“We’re deciding that the next generation will have to pay significantly higher costs because we’re not doing anything now.”

These climate-disrupting emissions are primarily carbon dioxide (CO2) from burning fossil fuels and deforestation. The global total also includes other greenhouse gases that are warming the planet such as methane, nitrous oxide, and a few other chemicals.

In 1990, global emissions were 38.2 Gt, and in recent years, they have been growing at a rate of three percent per year. This growth is despite commitments by industrialised countries to reduce their emissions.

In 2009, all industrialised countries, including the United States, made emission reduction pledges under the Copenhagen Accord. However, even if countries reach their Copenhagen targets, global emissions will be about 55 Gt in 2020, the study estimates.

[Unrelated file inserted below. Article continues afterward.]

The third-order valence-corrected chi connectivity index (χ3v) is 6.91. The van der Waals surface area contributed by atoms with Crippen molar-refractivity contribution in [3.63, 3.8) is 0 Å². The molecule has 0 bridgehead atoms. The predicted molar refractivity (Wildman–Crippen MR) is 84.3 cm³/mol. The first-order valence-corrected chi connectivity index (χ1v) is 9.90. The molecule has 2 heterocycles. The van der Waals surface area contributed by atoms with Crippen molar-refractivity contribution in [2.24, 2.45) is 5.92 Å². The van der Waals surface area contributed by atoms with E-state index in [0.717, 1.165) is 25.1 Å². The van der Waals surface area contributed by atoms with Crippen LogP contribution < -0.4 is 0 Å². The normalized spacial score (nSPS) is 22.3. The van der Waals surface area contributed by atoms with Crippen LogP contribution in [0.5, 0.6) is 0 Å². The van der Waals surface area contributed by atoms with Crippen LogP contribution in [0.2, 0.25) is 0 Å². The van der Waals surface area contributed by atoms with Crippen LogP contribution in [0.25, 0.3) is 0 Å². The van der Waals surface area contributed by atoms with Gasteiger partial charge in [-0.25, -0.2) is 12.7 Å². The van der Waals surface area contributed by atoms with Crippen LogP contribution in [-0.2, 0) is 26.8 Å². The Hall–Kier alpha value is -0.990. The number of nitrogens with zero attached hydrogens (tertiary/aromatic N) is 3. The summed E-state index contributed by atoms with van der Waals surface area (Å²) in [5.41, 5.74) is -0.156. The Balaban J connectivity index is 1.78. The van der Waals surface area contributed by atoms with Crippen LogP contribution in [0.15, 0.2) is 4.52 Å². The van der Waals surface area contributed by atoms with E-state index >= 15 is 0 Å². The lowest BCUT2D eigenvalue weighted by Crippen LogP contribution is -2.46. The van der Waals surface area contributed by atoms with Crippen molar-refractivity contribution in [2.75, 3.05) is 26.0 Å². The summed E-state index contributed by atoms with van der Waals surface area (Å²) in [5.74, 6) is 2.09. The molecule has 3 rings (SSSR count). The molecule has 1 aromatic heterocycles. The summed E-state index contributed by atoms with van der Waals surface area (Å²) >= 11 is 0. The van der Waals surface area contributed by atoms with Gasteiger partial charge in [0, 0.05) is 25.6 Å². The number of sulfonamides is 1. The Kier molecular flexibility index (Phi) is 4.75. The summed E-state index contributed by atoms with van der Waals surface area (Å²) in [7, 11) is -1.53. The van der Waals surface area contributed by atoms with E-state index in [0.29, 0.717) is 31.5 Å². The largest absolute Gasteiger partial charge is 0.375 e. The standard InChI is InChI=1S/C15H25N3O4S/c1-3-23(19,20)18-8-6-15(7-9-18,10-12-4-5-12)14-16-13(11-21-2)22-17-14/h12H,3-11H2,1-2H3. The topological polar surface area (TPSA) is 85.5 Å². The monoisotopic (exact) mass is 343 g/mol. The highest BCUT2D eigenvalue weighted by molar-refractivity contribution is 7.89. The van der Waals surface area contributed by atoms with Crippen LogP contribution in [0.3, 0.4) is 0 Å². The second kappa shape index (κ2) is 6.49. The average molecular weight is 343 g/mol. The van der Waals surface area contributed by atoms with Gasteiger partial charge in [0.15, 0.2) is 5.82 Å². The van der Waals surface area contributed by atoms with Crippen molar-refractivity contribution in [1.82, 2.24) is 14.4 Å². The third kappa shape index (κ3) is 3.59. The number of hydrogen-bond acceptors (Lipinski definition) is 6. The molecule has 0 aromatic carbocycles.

Staying below two degrees C is still feasible, but it will be far more expensive and difficult, imposing an additional cost burden amounting to trillions of dollars over 2020 to 2050.

Earlier this month, during the annual U.N. climate conference in Doha, governments declined to increase their emission cut targets. Citing economic difficulties, countries like the U.S. and those in the European Union looked to a new global climate treaty that would not make additional emission reductions until 2020.

Despite the urgent need to reduce emissions, the fossil fuel industry received a record 523 billion dollars in public subsidies in 2011, 30 percent more than the previous year, according to the International Energy Agency.

“Lots of actions at the local and national level are needed to bring emissions down over the next few years,” said energy researcher David McCollum of the International Institute for Applied Systems Analysis (IIASA), in Laxenburg, Austria.

Waiting until 2020 before emissions decline means millions of hectares of land will be needed to produce biofuel, billions of dollars invested in new nuclear power plants, and new technologies like carbon capture and storage must not only work but be effective on a large scale, McCollum told IPS.

“At 44Gt (in 2020) we can choose the most cost-effective reduction options. Above 55Gt, we need everything and they’d all better work,” he said.